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Students Trained
Three boys save a stranger’s life

It was a spring day and Kyle, Ross and Tyler were getting pizza for lunch at the McDonalds Plaza near their high school in Grimsby. Just as they were about to sit down to eat, a man ran up to them asking them to call 911. “He told us he found a man unconscious in his car,” recall the boys.

Quickly, they called 911 and followed the man towards the plaza’s parking lot, to find a stranger collapsed over the steering wheel of his car. Tyler was on the phone with 911 while Kyle checked for the man’s vital signs. “He wasn’t breathing and had no pulse, so I started CPR,” tells Kyle who continued the compressions until the arrival of the paramedics.

“I knew the paramedics would want to identify the man,” recalls Ross who had been trained through the ACT High School CPR Program. “I was thinking that he must have his insurance papers in his car, and so I handed them the papers.”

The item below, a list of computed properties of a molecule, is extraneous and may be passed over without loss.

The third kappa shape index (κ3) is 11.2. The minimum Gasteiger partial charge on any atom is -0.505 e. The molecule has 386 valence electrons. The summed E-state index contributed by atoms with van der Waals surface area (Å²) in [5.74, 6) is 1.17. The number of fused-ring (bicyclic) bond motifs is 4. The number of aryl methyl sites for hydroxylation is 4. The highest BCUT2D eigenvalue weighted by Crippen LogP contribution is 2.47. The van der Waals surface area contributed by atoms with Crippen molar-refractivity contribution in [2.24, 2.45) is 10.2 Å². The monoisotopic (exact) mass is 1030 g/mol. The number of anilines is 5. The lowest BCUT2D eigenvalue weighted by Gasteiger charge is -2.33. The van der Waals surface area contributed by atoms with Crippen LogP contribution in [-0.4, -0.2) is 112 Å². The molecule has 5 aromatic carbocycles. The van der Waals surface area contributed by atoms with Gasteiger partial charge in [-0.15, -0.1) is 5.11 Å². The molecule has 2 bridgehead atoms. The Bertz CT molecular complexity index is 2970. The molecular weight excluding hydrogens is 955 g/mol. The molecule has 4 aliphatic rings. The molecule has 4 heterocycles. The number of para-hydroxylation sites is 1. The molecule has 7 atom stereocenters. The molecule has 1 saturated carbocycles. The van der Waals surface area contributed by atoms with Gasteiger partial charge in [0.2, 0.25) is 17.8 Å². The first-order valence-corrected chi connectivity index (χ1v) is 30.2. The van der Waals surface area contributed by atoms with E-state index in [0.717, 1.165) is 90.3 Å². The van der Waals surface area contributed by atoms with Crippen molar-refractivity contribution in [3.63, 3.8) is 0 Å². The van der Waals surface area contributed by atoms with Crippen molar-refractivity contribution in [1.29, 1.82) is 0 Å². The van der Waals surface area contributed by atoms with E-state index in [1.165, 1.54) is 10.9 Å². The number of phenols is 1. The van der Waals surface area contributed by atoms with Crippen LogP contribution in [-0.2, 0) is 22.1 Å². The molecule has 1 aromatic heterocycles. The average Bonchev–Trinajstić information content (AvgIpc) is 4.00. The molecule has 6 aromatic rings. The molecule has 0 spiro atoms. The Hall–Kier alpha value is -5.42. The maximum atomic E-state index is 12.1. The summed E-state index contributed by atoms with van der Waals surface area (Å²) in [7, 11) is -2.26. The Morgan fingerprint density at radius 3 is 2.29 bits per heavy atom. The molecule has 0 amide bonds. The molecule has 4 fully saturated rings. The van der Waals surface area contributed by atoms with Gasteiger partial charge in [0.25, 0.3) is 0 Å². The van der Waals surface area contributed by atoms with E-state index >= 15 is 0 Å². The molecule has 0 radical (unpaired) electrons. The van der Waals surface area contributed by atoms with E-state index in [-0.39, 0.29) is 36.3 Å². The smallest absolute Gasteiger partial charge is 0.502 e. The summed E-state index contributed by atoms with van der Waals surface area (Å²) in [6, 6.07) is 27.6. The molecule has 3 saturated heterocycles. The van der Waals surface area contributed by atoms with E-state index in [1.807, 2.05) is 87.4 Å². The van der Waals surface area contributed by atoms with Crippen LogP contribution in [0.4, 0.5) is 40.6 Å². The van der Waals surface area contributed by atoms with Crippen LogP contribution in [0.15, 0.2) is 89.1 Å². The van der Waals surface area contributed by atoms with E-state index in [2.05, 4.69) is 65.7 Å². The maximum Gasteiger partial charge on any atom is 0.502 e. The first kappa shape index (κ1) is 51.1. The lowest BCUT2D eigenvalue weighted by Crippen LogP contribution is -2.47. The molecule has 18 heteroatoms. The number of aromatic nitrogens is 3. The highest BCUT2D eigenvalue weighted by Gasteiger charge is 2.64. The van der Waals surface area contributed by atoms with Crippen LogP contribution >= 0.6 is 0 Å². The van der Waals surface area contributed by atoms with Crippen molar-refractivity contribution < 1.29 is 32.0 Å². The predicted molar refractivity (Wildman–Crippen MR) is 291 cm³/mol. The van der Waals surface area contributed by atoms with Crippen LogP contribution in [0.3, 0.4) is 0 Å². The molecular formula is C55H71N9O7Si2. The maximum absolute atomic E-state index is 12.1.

The incident left the boys emotional, in hopes that the stranger they did CPR on was saved. And so Ross took the initiative to call the hospital. “They told me he was alive. They said he had died and that Kyle brought him back to life with CPR.” Ross adds “We did what we needed to do and got the job done.”

The ACT High School CPR and AED program was set up in Blessed Trinity Catholic Secondary School in 2009 in partnership with Heart Niagara and grade 9 students who receive the CPR training prior to graduation. The donation of the training equipment and materials was made possible thanks to the support of First Ontario Credit Union, the Government of Ontario, Hydro One and Ontario Trillium Foundation and ACT’s national health partners, AstraZeneca Canada, Pfizer Canada and Sanofi Canada.

The Advanced Coronary Treatment (ACT) Foundation is an award-winning, national charitable organization dedicated to establishing CPR and AED training programs in high schools across Canada. ACT raises funds to donate mannequins and teacher training to schools, and guides schools in program set-up and long-term sustainability. Over 3.2 million youth have been trained in CPR by their teachers through this lifesaving program to date.